House prices stagnate, while property market shrugs off election uncertainty

house-prices-stagnate,-while-property-market-shrugs-off-election-uncertainty

Asking prices in the UK remained virtually unchanged in June as some would-be sellers adopted a wait-and-see approach amid the general election campaign, according to the latest Rightmove House Price Index.

Following a month in which house prices listed on the site increased to an all-time high, there was a small £21 drop over the four weeks to 8 June. The average asking price now stands at £375,110 – 0.6% higher than it was in the corresponding month last year.

The property portal found that the top-end of the market registered a marginal decline of 0.6%, or £4,000 month-on-month, to an average asking price of £689,810. It said this end of the market had seen a slight drop in the number of new sellers, which may have come as a result of the general election. But other parts of the market appear to be working as normal, with the overall number of agreed sales up 6% and new buyer enquiries 5% higher compared to a year ago.

Rightmove’s Tim Bannister said: “It’s always difficult to predict how home-movers will react to sudden uncertainty, but looking back through our data, we can see that during previous election campaigns, market activity has remained largely steady. This election has followed a similar pattern so far, and the responses from our poll of over 14,000 people also supports the data, with the vast majority of respondents saying they will carry on with their home-moving plans.

“However, some potential sellers appear to be watching and waiting rather than taking action, evidenced by a dip in the number of new sellers coming to market, particularly at the top-end. This is understandable when many of these sellers have more flexibility over when they act, but overall, it appears to be business as usual for the mass-market.”

Pent-up demand is a key driver behind increased buyer and seller activity, despite mortgage rates remaining elevated for longer than anticipated, according to Bannister.

The Rightmove data shows that in the first four months of the year, the number of sales being agreed between buyers and sellers is 17% higher than in the same period in 2023, outstripping the 12% increase in the number of new sellers coming to market.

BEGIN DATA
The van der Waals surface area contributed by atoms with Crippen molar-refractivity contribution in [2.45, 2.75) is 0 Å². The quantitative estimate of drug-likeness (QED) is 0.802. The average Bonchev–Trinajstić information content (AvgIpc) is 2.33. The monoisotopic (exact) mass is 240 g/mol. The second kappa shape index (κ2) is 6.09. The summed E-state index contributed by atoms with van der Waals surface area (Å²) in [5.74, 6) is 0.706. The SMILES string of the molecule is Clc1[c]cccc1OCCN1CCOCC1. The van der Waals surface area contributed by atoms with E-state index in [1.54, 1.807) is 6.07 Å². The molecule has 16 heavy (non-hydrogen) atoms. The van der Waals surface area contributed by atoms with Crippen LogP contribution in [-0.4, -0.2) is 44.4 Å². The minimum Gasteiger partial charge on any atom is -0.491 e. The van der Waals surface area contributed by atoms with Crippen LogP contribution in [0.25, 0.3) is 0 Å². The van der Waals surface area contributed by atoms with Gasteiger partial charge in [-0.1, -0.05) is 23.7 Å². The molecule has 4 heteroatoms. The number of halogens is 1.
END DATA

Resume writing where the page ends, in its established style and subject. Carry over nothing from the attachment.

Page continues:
He continued: “Like pricing activity, these trends are being driven most by the top-of-the-ladder sector, made up of four bedroom detached and five bedroom plus properties. A lack of available homes for sale in this sector during the pandemic years, together with the rapid rise, and subsequent volatility of mortgage rates in the post-mini-Budget period, meant that activity in this sector was particularly susceptible to some potential movers taking a step back. Now, with mortgage rates more stable albeit still high, and greater buyer choice, many who had postponed their moving plans in this sector appear to be returning.

“We anticipate the number of completed sales transactions this year to reach around 1.1 million. Rightmove’s key lead indicators, powered by the UK’s largest selection of properties for sale and real-time data, suggest positive progress towards reaching this number of transactions. However, the lengthy time to complete a sale after finding a buyer remains a challenge for both agents and movers. The average time between agreeing a sale and legal completion is a painful five months, or 154 days. In total, it is taking over 7 months on average from a seller coming to market to completing their move, meaning that as early as it may seem, would-be sellers hoping to celebrate Christmas in a new home need to be coming to the market about now.

“The sluggish completion process in England is something that parliament is reviewing as part of its inquiry into improving the home buying and selling process. When compared with international markets, England’s average completion times are significantly slower, highlighting the substantial room for improvement. The creation of a more seamless process, which includes providing more accurate information about a home earlier to potential buyers, and better connecting the parties involved in the transacting process through technology, are two areas of improvement that Rightmove suggests would be most beneficial to movers.

“One strategy that Rightmove’s market-leading data has identified as providing sellers with the edge to speed up a sale, is to work with an estate agent to price competitively from the outset of marketing and avoid the need to reduce the asking price after coming to market. It takes on average 32 day for a sale to be agreed for a property that is priced right from the outset, less than a third of the 112 days that it takes if the home requires an asking price reduction before it has found a buyer.

“We expect that the improved market activity levels and conditions this year will result in higher transaction numbers at the end of 2024 than last year. However, the extremely lengthy legal completion process is a frustrating barrier to home-movers converting agreed sales into completed transactions more quickly. It may seem surreal to be thinking about Christmas in May, but we know that many would-be sellers picture celebrating the festivities in a new home, and to achieve that, now is the time to be coming to market. One strategy that is still giving some sellers the edge in this price-sensitive market, is working closely with an estate agent to price attractively right at the start of marketing, to give themselves the best chance of finding a buyer quickly.”

Property industry reacts to Rightmove House Price Index

Daily news email from EYE

Enter your email below to receive the latest news each morning direct to your inbox.